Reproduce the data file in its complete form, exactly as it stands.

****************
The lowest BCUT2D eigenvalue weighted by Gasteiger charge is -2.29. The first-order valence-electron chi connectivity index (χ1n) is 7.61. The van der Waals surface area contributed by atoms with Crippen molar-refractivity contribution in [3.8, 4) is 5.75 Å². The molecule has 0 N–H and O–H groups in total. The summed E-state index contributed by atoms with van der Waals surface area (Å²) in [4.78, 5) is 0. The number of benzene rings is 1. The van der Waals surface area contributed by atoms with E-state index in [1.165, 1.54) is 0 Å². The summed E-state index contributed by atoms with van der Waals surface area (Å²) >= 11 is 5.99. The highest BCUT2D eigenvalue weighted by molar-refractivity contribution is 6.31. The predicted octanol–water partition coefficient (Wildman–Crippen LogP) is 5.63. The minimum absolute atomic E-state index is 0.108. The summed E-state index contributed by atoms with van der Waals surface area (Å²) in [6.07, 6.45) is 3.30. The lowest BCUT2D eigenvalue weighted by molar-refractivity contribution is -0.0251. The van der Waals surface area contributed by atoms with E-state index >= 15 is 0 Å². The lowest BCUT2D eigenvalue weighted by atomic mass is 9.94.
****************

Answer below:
The lowest BCUT2D eigenvalue weighted by Gasteiger charge is -2.29. The first-order valence-electron chi connectivity index (χ1n) is 7.61. The van der Waals surface area contributed by atoms with Crippen molar-refractivity contribution in [3.8, 4) is 5.75 Å². The molecule has 0 N–H and O–H groups in total. The summed E-state index contributed by atoms with van der Waals surface area (Å²) in [4.78, 5) is 0. The number of benzene rings is 1. The van der Waals surface area contributed by atoms with E-state index in [1.165, 1.54) is 0 Å². The summed E-state index contributed by atoms with van der Waals surface area (Å²) >= 11 is 5.99. The highest BCUT2D eigenvalue weighted by molar-refractivity contribution is 6.31. The predicted octanol–water partition coefficient (Wildman–Crippen LogP) is 5.63. The minimum absolute atomic E-state index is 0.108. The summed E-state index contributed by atoms with van der Waals surface area (Å²) in [6.07, 6.45) is 3.30. The lowest BCUT2D eigenvalue weighted by molar-refractivity contribution is -0.0251. The van der Waals surface area contributed by atoms with E-state index >= 15 is 0 Å². The lowest BCUT2D eigenvalue weighted by atomic mass is 9.94.